Lawyers for the respondents – the Minister of State for National Security and others including Director-General of Intelligence Services, The President of the Republic of Zimbabwe, Econet Wireless Zimbabwe Limited and so on – refuted these arguments. In the end, Justice Tagu upheld the applicants’ argument that the Minister of State was not legally responsible for the administration of the Act. Accordingly, “the Minister” was not in the legal position to exercise such powers per Section 6 of the Act, which states that only the President can issue a “warrant” or a “directive” re: the administration of the act. The ruling was upheld upon the failure of the respondents to file an appeal and internet services were subsequently restored.
This represented a remarkable victory for the rule of law in a country where this has increasingly come under threat, but it is worth noting that oral arguments on the expansive legal issues raised by applicants were not part of the ruling. Stakeholders who had wanted this case to serve as a foundational precedent in the fight against internet shutdowns were thus left unsatisfied, as ultimately it was determined on the basis of procedural mistakes and not the issue of whether the internet shutdown infringed on the rights of citizens such as freedom of expression
Togo’ s 2017 Internet Shutdown
In 2017 the Togolese government ordered an internet shutdown to quell anti-government protests. Civil society actors and lawyers, skeptical of the independence of Togolese courts, took the Case to the Ecowas Community of West African States (ECOWAS) Court. The Court ruled that the shutdown was illegal and violated freedom of expression – but this decision only came in mid-2020, almost three years after the shutdown was implemented.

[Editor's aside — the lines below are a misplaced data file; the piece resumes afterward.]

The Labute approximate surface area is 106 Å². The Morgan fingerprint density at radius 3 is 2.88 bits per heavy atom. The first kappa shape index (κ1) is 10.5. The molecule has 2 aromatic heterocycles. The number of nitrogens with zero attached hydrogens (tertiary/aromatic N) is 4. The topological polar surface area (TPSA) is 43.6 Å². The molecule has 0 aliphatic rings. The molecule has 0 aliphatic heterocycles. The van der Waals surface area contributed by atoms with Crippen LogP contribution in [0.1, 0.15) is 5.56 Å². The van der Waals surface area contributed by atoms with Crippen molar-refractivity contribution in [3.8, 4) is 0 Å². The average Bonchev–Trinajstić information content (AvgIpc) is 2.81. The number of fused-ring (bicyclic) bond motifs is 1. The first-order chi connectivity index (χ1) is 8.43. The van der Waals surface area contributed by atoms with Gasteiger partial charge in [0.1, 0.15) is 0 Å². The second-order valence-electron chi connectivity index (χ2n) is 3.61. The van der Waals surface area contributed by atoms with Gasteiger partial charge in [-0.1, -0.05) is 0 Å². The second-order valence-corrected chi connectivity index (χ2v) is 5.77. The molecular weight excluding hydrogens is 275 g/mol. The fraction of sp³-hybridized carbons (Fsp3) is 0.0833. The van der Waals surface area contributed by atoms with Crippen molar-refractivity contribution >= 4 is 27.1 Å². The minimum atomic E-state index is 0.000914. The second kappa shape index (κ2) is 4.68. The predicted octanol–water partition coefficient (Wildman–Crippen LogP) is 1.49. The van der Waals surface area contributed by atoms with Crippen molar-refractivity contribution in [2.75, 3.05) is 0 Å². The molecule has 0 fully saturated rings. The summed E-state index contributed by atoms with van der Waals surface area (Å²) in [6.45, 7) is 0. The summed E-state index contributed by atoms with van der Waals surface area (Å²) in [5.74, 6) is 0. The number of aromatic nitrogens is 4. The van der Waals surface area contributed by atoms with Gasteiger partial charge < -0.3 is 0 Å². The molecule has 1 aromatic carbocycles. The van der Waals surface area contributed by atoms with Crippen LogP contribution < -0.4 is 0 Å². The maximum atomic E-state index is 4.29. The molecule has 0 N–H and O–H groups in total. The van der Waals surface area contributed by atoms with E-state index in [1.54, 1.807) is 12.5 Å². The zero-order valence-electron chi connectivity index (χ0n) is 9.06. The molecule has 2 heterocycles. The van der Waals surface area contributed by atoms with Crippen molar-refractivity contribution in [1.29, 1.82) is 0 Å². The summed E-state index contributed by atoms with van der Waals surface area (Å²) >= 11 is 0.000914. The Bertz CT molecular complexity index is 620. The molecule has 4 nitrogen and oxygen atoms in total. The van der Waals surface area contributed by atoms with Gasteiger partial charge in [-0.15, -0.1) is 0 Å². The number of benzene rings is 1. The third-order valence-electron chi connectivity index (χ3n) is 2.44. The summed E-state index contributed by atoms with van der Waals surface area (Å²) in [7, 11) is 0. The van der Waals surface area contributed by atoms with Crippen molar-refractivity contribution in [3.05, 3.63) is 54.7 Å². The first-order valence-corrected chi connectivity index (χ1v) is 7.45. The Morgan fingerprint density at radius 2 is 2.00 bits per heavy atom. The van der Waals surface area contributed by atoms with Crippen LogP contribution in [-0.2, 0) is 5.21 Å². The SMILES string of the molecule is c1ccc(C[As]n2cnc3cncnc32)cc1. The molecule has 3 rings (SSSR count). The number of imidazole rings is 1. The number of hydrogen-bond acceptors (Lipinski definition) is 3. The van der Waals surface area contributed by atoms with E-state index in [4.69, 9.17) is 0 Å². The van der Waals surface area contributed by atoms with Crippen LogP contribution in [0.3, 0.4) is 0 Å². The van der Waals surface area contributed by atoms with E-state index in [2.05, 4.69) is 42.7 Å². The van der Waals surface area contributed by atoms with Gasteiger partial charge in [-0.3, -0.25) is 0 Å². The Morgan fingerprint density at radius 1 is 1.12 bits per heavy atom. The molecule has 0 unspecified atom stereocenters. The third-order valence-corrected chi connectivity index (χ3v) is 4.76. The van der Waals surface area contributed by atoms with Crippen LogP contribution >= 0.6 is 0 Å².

The Court ordered the government of Togo to pay 2 million CAF to the plaintiffs as compensation and to implement measures to safeguard the freedom of expression of the Togolese people. It also stated that digital rights were human rights too – both offline and online. Thus, unlike the Zimbabwean Case, the ECOWAS Court dealt with the substantive consequences of the shutdown, making it a first precedent by a regional court for the sub-region and beyond.
At the same time, the time that the Court took to make the decision, and the fact that Togolese activists could not seek redress domestically, demonstrate the limitations of seeking judicial protection against political abuses.
The lack of entrenched judicial independence, fear of incumbent governments and witness intimidation in many African states makes litigation of internet shutdown and digital censorship cases difficult. These two cases, however, offer both hope and valuable lessons in the fight against internet shutdowns going forward.
In particular, they demonstrate that legal recourse could be resorted to when internet shutdowns occur and in cases where national courts are unwilling or are compromised by allies of the incumbent, regional courts could step in as demonstrated by ECOWAS court’s ruling. The ruling by the Zimbabwean High Court also exemplifies the key role local or national courts can potentially play in protecting the right to freedom of expression online.
In any case, the onus lies on citizens, civil society actors, lawyers, and internet rights and freedom activists to be constantly vigilant in challenging internet shutdown cases in the local and regional courts.
Michael Asiedu (@michasiedu) is a doctoral researcher at the University of St. Gallen.